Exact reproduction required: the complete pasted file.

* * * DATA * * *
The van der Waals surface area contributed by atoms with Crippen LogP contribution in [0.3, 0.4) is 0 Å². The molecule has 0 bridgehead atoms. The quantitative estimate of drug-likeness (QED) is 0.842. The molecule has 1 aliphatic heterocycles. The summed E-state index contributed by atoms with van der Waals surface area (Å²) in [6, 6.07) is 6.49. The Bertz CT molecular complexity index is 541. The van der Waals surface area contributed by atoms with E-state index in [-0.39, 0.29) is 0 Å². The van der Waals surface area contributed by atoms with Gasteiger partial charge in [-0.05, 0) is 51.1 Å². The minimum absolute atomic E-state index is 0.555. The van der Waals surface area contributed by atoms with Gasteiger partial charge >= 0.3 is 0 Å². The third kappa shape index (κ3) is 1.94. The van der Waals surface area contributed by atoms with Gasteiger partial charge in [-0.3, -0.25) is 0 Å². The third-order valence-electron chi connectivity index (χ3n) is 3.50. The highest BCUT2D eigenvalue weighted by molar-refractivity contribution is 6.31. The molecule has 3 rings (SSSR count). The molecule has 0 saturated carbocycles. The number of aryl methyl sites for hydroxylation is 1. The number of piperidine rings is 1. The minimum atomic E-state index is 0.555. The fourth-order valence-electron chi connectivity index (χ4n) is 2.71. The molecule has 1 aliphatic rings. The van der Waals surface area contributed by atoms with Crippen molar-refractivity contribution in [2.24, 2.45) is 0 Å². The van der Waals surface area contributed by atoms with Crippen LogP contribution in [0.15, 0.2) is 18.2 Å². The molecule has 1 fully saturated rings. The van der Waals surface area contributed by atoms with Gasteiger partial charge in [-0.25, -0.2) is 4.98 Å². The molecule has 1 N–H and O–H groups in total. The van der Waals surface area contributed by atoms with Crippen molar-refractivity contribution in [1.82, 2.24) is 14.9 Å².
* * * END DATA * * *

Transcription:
The van der Waals surface area contributed by atoms with Crippen LogP contribution in [0.3, 0.4) is 0 Å². The molecule has 0 bridgehead atoms. The quantitative estimate of drug-likeness (QED) is 0.842. The molecule has 1 aliphatic heterocycles. The summed E-state index contributed by atoms with van der Waals surface area (Å²) in [6, 6.07) is 6.49. The Bertz CT molecular complexity index is 541. The van der Waals surface area contributed by atoms with E-state index in [-0.39, 0.29) is 0 Å². The van der Waals surface area contributed by atoms with Gasteiger partial charge in [-0.05, 0) is 51.1 Å². The minimum absolute atomic E-state index is 0.555. The van der Waals surface area contributed by atoms with Gasteiger partial charge >= 0.3 is 0 Å². The third kappa shape index (κ3) is 1.94. The van der Waals surface area contributed by atoms with Gasteiger partial charge in [-0.3, -0.25) is 0 Å². The third-order valence-electron chi connectivity index (χ3n) is 3.50. The highest BCUT2D eigenvalue weighted by molar-refractivity contribution is 6.31. The molecule has 3 rings (SSSR count). The molecule has 0 saturated carbocycles. The number of aryl methyl sites for hydroxylation is 1. The number of piperidine rings is 1. The minimum atomic E-state index is 0.555. The fourth-order valence-electron chi connectivity index (χ4n) is 2.71. The molecule has 1 aliphatic rings. The van der Waals surface area contributed by atoms with Crippen molar-refractivity contribution in [2.24, 2.45) is 0 Å². The van der Waals surface area contributed by atoms with Crippen LogP contribution in [0.15, 0.2) is 18.2 Å². The molecule has 1 fully saturated rings. The van der Waals surface area contributed by atoms with Gasteiger partial charge in [-0.25, -0.2) is 4.98 Å². The molecule has 1 N–H and O–H groups in total. The van der Waals surface area contributed by atoms with Crippen molar-refractivity contribution in [1.82, 2.24) is 14.9 Å².